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Every thing is something


Courtesy of Alexis Schlesinger

By Alexis Schlesinger

Editorial Staff


My whole life I’ve held a sort of pride in my soft skin, especially my hands. Some people have even told me they were jealous of it. 


This winter, for the first time in my life, I’ve had dry skin.


It started sometime in October, and the current condition of my hands is sort of alarming. I have scabs across all of my knuckles. The skin that isn’t speckled brown is dotted with red, as open wounds continue to form and my skin cracks apart. 


I’ve tried everything short of going to a dermatologist, which I simply don’t have time for. 


It doesn’t matter if I drink tons of water to hydrate, if I soak my hands in water, if I use some sort of moisturizer. The dryness persists.


It could be the cold, but I don’t spend much time outside lately.


It could be stress, but the cracking doesn’t appear anywhere but the back of my hands - though it has started to creep in the other direction, up my fingers. 


The state of my hands has been especially jarring for me, not because of the pain, the urge to scratch at them, or even because they’ve become quite an eyesore.


My hands have always felt very symbolic to me.


A lot of things in my life do. 


I’ve always loved metaphors, analogies, and symbolism. I understand Shakespeare and poetry very well. I think and feel poetically. Thoughts and feelings make more sense in an art form.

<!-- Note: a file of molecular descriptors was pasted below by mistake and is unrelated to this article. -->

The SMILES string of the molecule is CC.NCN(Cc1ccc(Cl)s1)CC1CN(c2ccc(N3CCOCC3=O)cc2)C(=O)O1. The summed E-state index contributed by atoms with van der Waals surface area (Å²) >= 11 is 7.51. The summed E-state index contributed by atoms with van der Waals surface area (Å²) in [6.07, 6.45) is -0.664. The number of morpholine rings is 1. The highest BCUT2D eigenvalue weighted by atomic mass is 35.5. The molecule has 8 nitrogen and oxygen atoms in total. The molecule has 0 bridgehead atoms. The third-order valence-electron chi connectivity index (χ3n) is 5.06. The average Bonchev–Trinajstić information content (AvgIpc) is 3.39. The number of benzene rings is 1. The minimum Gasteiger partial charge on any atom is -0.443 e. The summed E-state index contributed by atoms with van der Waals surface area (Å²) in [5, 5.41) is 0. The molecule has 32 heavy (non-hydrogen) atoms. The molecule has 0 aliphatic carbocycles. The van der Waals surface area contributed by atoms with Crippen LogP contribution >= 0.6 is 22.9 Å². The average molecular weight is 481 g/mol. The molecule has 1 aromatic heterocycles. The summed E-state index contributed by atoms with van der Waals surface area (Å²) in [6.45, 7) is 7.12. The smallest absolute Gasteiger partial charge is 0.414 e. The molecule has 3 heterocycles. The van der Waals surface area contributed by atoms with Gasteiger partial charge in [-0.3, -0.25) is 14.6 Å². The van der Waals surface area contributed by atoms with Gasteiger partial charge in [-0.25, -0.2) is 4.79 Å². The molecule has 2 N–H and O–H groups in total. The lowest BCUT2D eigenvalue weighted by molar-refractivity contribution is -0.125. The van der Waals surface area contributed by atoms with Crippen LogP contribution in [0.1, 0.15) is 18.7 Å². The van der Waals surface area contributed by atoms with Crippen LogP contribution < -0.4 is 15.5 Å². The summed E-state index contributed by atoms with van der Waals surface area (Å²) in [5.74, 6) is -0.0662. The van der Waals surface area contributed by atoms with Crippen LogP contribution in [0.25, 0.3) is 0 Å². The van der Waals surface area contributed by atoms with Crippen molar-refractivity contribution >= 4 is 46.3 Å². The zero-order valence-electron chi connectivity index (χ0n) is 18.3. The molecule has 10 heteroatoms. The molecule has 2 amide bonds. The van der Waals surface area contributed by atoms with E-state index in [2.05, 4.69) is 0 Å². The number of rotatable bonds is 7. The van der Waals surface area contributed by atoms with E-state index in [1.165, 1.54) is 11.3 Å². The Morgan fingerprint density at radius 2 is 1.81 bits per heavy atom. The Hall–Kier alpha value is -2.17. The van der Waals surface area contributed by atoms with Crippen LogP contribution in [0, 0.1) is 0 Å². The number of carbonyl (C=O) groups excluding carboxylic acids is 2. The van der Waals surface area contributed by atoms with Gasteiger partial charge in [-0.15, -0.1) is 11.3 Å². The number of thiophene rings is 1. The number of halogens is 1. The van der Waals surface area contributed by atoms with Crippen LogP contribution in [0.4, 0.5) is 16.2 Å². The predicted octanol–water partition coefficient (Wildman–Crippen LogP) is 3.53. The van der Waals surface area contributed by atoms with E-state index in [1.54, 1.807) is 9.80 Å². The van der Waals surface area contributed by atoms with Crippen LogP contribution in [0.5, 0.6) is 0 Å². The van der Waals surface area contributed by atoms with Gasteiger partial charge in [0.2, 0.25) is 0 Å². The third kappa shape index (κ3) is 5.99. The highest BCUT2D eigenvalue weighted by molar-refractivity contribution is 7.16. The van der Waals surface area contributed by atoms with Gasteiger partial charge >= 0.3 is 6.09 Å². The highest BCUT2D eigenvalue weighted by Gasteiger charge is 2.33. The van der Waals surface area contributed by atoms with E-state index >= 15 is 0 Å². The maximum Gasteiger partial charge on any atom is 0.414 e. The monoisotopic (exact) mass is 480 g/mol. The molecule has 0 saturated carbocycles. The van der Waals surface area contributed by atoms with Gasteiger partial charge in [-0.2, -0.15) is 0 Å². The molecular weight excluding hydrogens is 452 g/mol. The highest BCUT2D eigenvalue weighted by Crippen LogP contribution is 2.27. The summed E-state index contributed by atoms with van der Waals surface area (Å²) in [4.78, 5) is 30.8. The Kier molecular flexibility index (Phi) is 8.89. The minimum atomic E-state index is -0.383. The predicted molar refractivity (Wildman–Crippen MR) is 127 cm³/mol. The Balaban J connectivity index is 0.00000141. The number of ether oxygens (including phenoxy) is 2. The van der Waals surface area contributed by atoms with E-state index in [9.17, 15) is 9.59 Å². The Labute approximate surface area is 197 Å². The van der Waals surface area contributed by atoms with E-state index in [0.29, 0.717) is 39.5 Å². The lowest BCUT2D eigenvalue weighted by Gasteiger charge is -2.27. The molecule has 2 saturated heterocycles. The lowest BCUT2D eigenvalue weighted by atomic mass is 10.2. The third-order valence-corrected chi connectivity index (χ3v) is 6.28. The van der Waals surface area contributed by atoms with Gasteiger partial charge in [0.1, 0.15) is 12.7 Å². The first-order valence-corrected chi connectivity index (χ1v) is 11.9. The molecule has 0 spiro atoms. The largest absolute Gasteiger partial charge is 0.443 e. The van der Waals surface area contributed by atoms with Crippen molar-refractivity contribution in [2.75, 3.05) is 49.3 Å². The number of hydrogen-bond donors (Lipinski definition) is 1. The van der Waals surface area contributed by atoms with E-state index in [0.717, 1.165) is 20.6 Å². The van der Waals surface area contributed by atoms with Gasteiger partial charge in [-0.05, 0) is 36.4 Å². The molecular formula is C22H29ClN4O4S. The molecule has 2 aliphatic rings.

Art brings hope. It brings beautiful things to light. 


Romanticism - the state or quality of being romantic. 


How do we go on with being hopeful, how do we go on producing beautiful things, if not to romanticize the lives we live?


And what is poetry, what is symbolism, if not their own art.  


It’s the reason why we write letters. The reason we photograph moments we love. The reason we keep a box filled with every little piece of someone we’ve ever received.


It’s why we wish on stars, it’s why we don’t let our friends “split the pole” on the sidewalk. It’s why “third time’s the charm.”


We keep trying.


Funny thing about my hands - despite the numerous tiny wounds, and the scabs that have become more like scales, they still work exactly the same.


They aren’t soft anymore, but they still write my feelings all the same. They still hold what I love with gentleness. 


They still take my photos. They still drive me to school. They still carefully clasp my favorite necklace around my neck. 


The consistent stinging is only unbearable when I give it attention. It is easily ignorable when I’m doing what I love. When I’m with who I love. There is so much beauty in my life that is much more important.


Is it really worth giving the pain that much attention either way? 


I do what I can to manage it. I stay hydrated and moisturize. I wear gloves in the cold. I take care of them as well as I can. It’s unrealistic to think I can ignore it completely until it goes away.


But it’s not worth trying to give it more attention than I can. If I spent all my time worrying about my dry skin, my tiny scrapes, and my scales, it would eat away the time I should be spending on the art of my life. 


My hands are my greatest metaphor - they care for what I love. I hope you can find your own metaphors in life, and that you see the same beauty in them. 


Make what you have your own. 


Worship. Symbolize. Wish. Romanticize. 


Hope. 

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